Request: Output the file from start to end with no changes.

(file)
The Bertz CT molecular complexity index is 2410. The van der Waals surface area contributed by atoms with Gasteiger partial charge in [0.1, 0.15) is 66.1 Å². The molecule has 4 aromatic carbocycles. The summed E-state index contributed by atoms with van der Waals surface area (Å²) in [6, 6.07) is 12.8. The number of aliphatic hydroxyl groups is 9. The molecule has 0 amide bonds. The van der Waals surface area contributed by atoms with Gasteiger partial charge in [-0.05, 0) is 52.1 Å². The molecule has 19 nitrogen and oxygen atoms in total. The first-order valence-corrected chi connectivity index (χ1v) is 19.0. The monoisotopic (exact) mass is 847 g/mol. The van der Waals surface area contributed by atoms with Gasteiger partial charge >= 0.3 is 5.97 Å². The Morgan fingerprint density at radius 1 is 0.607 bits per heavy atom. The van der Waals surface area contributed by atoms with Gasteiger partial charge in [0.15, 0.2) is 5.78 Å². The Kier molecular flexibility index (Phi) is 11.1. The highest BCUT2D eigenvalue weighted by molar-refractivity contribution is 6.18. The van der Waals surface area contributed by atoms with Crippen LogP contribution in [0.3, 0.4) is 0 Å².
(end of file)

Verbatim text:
The Bertz CT molecular complexity index is 2410. The van der Waals surface area contributed by atoms with Gasteiger partial charge in [0.1, 0.15) is 66.1 Å². The molecule has 4 aromatic carbocycles. The summed E-state index contributed by atoms with van der Waals surface area (Å²) in [6, 6.07) is 12.8. The number of aliphatic hydroxyl groups is 9. The molecule has 0 amide bonds. The van der Waals surface area contributed by atoms with Gasteiger partial charge in [-0.05, 0) is 52.1 Å². The molecule has 19 nitrogen and oxygen atoms in total. The first-order valence-corrected chi connectivity index (χ1v) is 19.0. The monoisotopic (exact) mass is 847 g/mol. The van der Waals surface area contributed by atoms with Gasteiger partial charge >= 0.3 is 5.97 Å². The Morgan fingerprint density at radius 1 is 0.607 bits per heavy atom. The van der Waals surface area contributed by atoms with Gasteiger partial charge in [0.15, 0.2) is 5.78 Å². The Kier molecular flexibility index (Phi) is 11.1. The highest BCUT2D eigenvalue weighted by molar-refractivity contribution is 6.18. The van der Waals surface area contributed by atoms with Crippen LogP contribution in [0.3, 0.4) is 0 Å².